The Hancock-Henderson Quill, Inc.

The Wisdom Of Barnyard Bruke: "Philosophy Mixed With Wisdom, Some Enterest'n Thoughts"

Greetings to ever one in Western Illinois and all readers of The Quill.

As harvest is begin'n to reel in after a slow start and delays in the field due to rain and immature crops, I'm a hope'n this column finds ya in a good frame of mind, joyful, and with a spirit of gratitude fer the bountiful harvest that's predicted. Farm reports thus far are predict'n a lot of temporary storage will be seen. Illinois is already show'n some good yields in the south, but the north will bring down the 220 bu. average that was show'n up this past week. Reports is say'n only 5% of Iowa's corn and 9% of their beans are out of the field due to the wet start they're experience'n.

Philosophy Mixed With Wisdom

Food fer thought: the paradox of our time in history is that we have taller buildings but shorter tempers, wider freeways but narrower viewpoints.

We spend more but have less, we buy more but enjoy less. We have bigger houses and smaller families, more conveniences, but less time.

We have more degrees but less sense, more knowledge but less judgment, more experts yet more problems, more medicine but less wellness.

We drink too much, smoke too much, spend too recklessly, laugh too little, drive too fast, get too angry, stay up too late, get up too tired, read too little, watch TV too much, and pray too seldom.

We have multiplied our possessions but reduced our values. We talk too much, love too seldom, hate too often.

We've learned how to make a living but not a life.

We've added years to life, not life to years.

We've been all the way to the moon and back, but have trouble crossing the street to meet a new neighbor.

We conquered outer space but not inner space.

We've done larger things, not better things. We've cleaned up the air, but polluted the soul.

We've conquered the atom but not our prejudice.

We write more but learn less.

We plan more but accomplish less.

We've learned to rush but not to wait.

We build more computers to hold more information, to produce more copies than ever, but communicate less and less.

These are the times of fast foods and slow digestion, big men and small character, steep profits and shallow relationships.

These are the days of two incomes but more divorce, fancier houses, but broken homes.

These are the days of quick trips, disposable diapers, throwaway morality, one night stands, over weight bodies, and pills that do everything from cheer, to quiet, to kill. It is a time when there is much in the showroom window and nothing in the stockroom.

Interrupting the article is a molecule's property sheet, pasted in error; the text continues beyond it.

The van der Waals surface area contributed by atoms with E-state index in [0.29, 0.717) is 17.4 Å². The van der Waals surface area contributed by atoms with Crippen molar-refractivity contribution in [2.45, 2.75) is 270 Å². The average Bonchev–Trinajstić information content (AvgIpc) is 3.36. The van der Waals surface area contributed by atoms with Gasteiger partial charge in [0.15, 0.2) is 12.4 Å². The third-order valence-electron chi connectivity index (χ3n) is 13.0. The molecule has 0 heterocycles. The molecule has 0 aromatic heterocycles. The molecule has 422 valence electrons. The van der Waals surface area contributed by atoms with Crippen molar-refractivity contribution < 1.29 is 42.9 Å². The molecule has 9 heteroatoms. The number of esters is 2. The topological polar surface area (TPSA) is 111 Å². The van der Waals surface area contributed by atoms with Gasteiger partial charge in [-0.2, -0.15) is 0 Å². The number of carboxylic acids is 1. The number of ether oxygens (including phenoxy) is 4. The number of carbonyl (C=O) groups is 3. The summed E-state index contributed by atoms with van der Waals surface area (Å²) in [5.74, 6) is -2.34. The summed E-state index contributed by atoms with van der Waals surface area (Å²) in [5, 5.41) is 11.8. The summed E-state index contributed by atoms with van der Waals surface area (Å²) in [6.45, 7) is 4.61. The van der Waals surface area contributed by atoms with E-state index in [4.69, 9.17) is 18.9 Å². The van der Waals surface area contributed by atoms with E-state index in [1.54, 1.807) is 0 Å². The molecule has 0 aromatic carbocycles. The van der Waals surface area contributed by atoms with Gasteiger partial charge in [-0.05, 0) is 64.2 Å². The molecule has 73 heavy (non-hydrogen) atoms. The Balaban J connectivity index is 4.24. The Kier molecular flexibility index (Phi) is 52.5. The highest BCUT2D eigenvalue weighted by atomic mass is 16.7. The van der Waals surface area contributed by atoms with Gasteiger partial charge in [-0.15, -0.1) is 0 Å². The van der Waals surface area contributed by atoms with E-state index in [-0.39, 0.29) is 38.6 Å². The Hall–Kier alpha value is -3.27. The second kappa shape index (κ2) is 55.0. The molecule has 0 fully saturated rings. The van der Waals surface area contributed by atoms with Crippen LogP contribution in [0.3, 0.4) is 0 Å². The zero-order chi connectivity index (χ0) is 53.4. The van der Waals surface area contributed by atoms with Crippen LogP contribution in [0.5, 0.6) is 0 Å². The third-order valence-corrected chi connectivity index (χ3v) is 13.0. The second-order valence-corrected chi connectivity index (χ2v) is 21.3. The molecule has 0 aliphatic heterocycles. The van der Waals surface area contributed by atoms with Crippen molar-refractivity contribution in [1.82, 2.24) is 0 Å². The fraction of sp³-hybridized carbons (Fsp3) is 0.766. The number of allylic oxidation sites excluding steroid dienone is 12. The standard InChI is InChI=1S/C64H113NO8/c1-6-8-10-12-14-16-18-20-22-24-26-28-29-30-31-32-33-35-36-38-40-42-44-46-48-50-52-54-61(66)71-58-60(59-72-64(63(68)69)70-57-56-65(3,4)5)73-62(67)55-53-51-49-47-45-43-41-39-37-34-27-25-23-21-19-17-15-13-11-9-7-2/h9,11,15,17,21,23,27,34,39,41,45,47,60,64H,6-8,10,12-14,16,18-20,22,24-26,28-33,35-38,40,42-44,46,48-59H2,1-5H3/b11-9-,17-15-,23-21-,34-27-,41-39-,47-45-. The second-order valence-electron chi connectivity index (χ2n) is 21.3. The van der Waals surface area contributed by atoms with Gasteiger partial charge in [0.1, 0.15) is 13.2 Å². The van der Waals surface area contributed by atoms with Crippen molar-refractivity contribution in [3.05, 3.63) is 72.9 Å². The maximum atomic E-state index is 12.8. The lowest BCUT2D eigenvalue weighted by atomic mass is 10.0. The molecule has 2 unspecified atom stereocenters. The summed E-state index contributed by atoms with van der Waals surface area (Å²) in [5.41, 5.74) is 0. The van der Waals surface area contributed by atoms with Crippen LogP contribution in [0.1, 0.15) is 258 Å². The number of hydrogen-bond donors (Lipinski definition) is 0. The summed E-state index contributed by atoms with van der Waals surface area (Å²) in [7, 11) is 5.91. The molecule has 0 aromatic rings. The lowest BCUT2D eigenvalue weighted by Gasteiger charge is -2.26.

A time when technology can bring this column to you, and a time when you can choose either to share this insight, or to just hit delete.

Remember, spend some time with your loved ones, because they are not going to be around forever.

Remember, say a kind word to someone who looks up to you in awe, because that little person soon will grow up and leave your side.

Remember to give a warm hug to the one next to you, because that is the only treasure you can give with your heart and it doesn't cost a cent.

Remember to say, "I love you" to your partner and your loved ones, but most of all mean it. A kiss and an embrace will mend hurt when it comes from deep inside you.

To be wronged is noth'in unless you continue to remember it.

Nobody holds a good opinion of a man who has a low opinion of self.

If the power to do hard work is not a skill, it's the best substitute for it.

Life is simpler when you plow around the stump.

The best sermons are lived, not preached.

Don't judge folks by their relatives.

Don't interfere with somethin' that ain't botherin' you none.

If'n ya finds yourself in a hole, the first thing to do is stop diggin'.

Sometimes ya get, and sometimes ya get got.

Good judgment comes from experience, and a lotta that comes from bad judgment.

Live simply.

Love generously.

Care deeply.

Speak kindly.

Leave the rest to God.

Enterest'n Thoughts

And finally, a feller once said:

When I was

1 years old: my daddy could do anything.

3 years old: my daddy knew a whole lot.

5 years old: my dad was smarter than your dad.

8 years old: My dad knew exactly everything.

10 years old: In the olden days when my dad grew up things were sure different.

12 years old: Oh well, dad doesn't know anything about that. He is too old to remember his childhood.

15 years old: Don't pay any attention to my dad. He is so old-fashioned.

21 years old: Him? He is hopelessly out of date.

25 years old: Dad knows a little bit about it, but then he should because he's been around so long.

30 years old: Maybe we should ask dad what he thinks. After all, he's had a lot of experience.

35 years old: I'm not doing a single thing until I talk to dad.

40 years old: I wonder how dad would have handled it. He was so wise and had a world of experience.

50 years old: I'd give anything if'n dad were here now so we could talk it over.

Too bad I didn't appreciate how smart he was. I could have learned a lot from him.

We're keep'n all those folks in the hospital and nurse'n homes in our prayers and say'n a prayer for those brave soldiers defend'n our country and freedoms.

There ya has it then, there's no more fer this column. I hopes your thought process has been provoked.

Hope'n to see ya in church this week.

Where ever ya is, what ever ya be a do'n, "BE A GOOD ONE!"

Keep on Smile'n

Catch ya later